Half of New York City Voters Don’t Want De Blasio Re-Elected, Poll Says

  • His 42% job approval rating is close to his May 24 record low
  • De Blasio retains a lead when compared with potential rivals

New York City Mayor Bill De Blasio listens to Democratic presidential candidate Hillary Clinton speak on July 28, 2016, in Philadelphia.

New York Mayor Bill de Blasio’s approval rating remains close to a record low as half the city’s voters say he doesn’t deserve re-election in 2017, a Quinnipiac University poll found.

De Blasio’s approval rating is 42 percent, little changed from a May 24 survey that showed support of 41 percent, his lowest since he took office Jan. 1, 2014. In the poll released Monday, 51 percent disapprove of the Democratic mayor’s performance and 50 percent say he doesn’t deserve a second term.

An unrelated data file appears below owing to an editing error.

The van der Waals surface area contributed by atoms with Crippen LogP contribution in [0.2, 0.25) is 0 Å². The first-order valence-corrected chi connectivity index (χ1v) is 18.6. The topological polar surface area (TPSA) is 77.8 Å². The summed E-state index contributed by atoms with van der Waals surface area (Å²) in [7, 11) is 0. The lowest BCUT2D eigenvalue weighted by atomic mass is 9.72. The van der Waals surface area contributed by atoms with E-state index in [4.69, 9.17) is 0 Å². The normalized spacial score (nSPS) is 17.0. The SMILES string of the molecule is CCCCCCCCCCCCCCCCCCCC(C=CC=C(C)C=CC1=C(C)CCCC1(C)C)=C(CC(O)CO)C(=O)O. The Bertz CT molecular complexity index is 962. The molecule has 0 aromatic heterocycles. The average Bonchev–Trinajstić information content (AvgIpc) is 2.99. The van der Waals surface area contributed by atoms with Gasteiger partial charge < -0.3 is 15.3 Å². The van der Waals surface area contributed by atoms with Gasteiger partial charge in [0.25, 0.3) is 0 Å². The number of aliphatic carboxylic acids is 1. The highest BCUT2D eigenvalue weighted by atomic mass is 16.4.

The poll follows months of reports that the mayor is under investigation by the Manhattan District Attorney, the U.S. Attorney’s Office and the city’s Department of Investigation. The probes focus on whether donors received illegal favors such as government business in return for contributions to his campaign and to a now-defunct non-profit organization established to support mayoral policies. The 55-year-old mayor has denied wrongdoing, saying he acted appropriately and followed the law.

“For a mayor going into an election year, this is a disturbing poll,” said Maurice Carroll, assistant director of the survey. “The plus for Mayor de Blasio is in the political truism that you can’t beat somebody with nobody.”

In a three-way Democratic primary race with two potential rivals, de Blasio wins with 43 percent, while former City Council Speaker Christine Quinn gets 19 percent and Comptroller Scott Stringer, 16 percent. De Blasio also would beat them if they ran against him as independents, the poll showed.

The poll of 1,310 voters, conducted from July 21 to July 28, has an error margin of 2.7 percentage points.

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